My friend P-girl and I went to see Rufus Wainwright in concert this weekend. He did a fine job and his voice sounded brilliant, but it was a much more subdued Rufie this time around compared to his concert two years ago. That time he was a flamboyant party host swathed in a colorful scarf and snappy repartee. This year, he was the reserved gentleman inviting us into his drawing room for a spot of tea.
He traded his starring spot to open for Ben Folds, who turned up the juice as any newly appointed headliner should. I'd never seen Ben in concert before. Both he and Rufus prooved there's something very sexy about a skinny boy having his way with a piano. One of the highlights of the show was their heartfelt duet of Wham's "Careless Whisper." Then Ben led the audience as a choir for one number that got all the people as shiny and happy as could be.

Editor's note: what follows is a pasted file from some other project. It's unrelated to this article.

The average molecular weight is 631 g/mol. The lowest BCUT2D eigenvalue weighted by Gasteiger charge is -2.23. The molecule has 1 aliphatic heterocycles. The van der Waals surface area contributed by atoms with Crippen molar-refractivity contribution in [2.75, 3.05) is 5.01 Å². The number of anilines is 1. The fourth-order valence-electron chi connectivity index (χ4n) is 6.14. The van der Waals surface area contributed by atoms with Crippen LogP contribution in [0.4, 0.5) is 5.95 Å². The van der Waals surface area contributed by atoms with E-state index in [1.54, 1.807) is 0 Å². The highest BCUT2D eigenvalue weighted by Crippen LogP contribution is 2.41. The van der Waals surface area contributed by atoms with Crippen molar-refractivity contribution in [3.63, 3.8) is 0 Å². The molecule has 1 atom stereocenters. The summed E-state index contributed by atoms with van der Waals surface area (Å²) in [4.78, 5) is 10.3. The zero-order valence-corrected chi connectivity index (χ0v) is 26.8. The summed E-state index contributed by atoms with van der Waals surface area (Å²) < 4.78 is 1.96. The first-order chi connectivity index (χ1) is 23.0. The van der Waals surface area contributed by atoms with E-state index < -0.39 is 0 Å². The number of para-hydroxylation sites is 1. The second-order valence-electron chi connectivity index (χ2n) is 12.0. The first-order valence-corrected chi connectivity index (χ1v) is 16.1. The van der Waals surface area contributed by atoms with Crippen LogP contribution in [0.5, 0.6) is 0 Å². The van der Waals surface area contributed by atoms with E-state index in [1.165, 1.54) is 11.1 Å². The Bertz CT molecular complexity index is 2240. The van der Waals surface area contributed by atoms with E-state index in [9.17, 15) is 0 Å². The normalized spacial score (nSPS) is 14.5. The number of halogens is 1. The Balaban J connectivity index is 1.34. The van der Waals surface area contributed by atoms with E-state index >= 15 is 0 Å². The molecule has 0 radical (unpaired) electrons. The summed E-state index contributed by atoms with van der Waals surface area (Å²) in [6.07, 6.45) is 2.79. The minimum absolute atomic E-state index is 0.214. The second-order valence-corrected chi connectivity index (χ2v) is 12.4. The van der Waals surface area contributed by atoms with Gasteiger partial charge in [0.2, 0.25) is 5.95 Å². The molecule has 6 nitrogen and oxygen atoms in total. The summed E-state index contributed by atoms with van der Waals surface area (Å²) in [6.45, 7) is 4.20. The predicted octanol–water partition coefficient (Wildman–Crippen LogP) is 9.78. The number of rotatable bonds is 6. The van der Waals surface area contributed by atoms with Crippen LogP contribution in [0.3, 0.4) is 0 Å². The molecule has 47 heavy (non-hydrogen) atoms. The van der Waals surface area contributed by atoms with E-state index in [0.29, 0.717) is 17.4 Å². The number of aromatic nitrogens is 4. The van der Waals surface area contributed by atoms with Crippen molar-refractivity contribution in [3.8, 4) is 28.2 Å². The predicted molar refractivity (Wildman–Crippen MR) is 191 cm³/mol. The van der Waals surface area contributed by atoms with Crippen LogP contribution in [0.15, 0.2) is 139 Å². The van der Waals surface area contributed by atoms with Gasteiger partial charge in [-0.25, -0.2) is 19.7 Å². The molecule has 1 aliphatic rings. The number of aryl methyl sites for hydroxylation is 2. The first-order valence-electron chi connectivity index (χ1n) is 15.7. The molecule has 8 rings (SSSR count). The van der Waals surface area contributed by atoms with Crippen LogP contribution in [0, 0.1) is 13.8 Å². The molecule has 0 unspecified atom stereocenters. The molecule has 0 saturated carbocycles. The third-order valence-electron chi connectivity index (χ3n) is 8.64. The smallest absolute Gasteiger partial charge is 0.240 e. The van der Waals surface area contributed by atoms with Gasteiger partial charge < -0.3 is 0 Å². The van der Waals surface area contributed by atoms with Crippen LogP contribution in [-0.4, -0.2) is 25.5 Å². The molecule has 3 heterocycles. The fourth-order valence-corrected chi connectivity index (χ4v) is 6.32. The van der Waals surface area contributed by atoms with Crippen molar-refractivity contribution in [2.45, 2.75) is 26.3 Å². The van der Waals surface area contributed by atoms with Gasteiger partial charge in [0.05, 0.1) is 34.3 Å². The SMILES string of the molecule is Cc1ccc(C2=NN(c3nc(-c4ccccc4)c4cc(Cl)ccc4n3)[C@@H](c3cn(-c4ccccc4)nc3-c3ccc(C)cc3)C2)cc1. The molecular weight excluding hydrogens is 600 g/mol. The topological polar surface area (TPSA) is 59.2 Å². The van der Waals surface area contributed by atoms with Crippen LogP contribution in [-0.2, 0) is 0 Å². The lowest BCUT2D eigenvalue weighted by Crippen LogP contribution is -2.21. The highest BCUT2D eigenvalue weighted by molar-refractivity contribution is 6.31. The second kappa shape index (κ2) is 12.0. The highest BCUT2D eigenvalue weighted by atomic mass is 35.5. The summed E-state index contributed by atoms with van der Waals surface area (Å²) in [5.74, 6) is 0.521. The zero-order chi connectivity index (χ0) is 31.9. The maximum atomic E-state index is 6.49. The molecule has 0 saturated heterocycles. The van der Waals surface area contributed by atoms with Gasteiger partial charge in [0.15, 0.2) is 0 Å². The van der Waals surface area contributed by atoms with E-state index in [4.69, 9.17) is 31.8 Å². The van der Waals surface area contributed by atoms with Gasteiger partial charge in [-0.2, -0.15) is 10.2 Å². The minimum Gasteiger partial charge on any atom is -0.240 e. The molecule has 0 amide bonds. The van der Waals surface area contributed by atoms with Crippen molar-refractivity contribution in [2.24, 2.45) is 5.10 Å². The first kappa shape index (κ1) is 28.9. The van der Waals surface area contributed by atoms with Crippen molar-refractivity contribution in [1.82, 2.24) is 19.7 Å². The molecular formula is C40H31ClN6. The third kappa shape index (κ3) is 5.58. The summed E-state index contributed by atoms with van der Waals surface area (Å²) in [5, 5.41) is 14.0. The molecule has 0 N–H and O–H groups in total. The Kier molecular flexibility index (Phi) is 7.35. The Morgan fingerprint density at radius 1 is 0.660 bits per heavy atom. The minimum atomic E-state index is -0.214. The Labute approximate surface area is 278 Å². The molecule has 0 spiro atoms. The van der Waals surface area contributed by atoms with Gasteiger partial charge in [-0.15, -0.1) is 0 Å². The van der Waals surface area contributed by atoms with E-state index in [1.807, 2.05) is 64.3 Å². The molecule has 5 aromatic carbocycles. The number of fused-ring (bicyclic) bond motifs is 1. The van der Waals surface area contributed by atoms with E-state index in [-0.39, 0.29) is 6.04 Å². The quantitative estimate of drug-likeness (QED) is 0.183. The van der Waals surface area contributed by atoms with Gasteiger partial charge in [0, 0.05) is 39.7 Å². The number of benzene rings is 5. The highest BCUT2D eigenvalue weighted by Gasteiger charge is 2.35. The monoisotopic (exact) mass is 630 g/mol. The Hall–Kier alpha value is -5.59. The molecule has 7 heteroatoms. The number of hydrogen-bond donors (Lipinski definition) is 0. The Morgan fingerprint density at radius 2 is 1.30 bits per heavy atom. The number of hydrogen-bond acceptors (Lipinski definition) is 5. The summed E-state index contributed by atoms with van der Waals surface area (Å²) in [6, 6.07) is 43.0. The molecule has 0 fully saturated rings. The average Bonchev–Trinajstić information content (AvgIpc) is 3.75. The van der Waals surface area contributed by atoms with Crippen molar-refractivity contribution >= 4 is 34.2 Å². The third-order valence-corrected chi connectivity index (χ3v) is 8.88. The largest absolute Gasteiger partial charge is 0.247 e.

On the cinematic tip, the weekend included Jim Jarmusch's new film Broken Flowers starring Bill Murray, which I viewed with C-girl. I'd read it was JJ's most commercial film, a comment which makes him cringe. I guess you could say it was his most commercial film, but that's not saying a hell of a lot.
I think it is a movie that will grow on me during post-partum impressions. Once my mind can edit out the boring parts and buff a nice patina out of the good moments, like Bill's uncomfortable interaction with a Lolita by the same name, a carefully tended performance by Jessica Lange, Bill's priceless expressions and the damp, quiet sadness of the film.
C-girl and I were trying to figure out what JJ was trying to say with all his slow-burn scenes of sadness, long takes of driving, driving, driving and CD listening (very Ghost Dog), and, most unsettling, the unfinished feeling and lack of resolution. C-girl supposed it was a comment on life as an imperfect tangle of a journey with many uneventful stretches between the knots. Sho'nuff makes sense to me.